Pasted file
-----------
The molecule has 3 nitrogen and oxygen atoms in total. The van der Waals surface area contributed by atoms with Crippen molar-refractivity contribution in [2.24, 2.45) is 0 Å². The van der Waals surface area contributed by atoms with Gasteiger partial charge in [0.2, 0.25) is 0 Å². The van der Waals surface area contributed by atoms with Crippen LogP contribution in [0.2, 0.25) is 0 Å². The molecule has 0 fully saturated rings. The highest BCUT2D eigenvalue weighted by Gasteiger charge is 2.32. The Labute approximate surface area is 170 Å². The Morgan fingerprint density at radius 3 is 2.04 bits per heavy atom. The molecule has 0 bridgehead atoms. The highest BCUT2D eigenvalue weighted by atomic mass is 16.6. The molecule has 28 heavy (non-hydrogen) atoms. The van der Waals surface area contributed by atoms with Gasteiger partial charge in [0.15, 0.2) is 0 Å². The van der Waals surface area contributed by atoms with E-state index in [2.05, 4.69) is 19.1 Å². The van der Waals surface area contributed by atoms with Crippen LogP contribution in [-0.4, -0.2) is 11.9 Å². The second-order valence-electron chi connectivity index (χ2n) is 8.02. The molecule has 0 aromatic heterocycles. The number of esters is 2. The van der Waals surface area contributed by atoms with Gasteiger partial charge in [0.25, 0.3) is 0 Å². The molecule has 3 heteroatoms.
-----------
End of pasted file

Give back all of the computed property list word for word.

The molecule has 3 nitrogen and oxygen atoms in total. The van der Waals surface area contributed by atoms with Crippen molar-refractivity contribution in [2.24, 2.45) is 0 Å². The van der Waals surface area contributed by atoms with Gasteiger partial charge in [0.2, 0.25) is 0 Å². The van der Waals surface area contributed by atoms with Crippen LogP contribution in [0.2, 0.25) is 0 Å². The molecule has 0 fully saturated rings. The highest BCUT2D eigenvalue weighted by Gasteiger charge is 2.32. The Labute approximate surface area is 170 Å². The Morgan fingerprint density at radius 3 is 2.04 bits per heavy atom. The molecule has 0 bridgehead atoms. The highest BCUT2D eigenvalue weighted by atomic mass is 16.6. The molecule has 28 heavy (non-hydrogen) atoms. The van der Waals surface area contributed by atoms with Gasteiger partial charge in [0.15, 0.2) is 0 Å². The van der Waals surface area contributed by atoms with E-state index in [2.05, 4.69) is 19.1 Å². The van der Waals surface area contributed by atoms with Crippen LogP contribution in [-0.4, -0.2) is 11.9 Å². The second-order valence-electron chi connectivity index (χ2n) is 8.02. The molecule has 0 aromatic heterocycles. The number of esters is 2. The van der Waals surface area contributed by atoms with Gasteiger partial charge in [0.25, 0.3) is 0 Å². The molecule has 3 heteroatoms.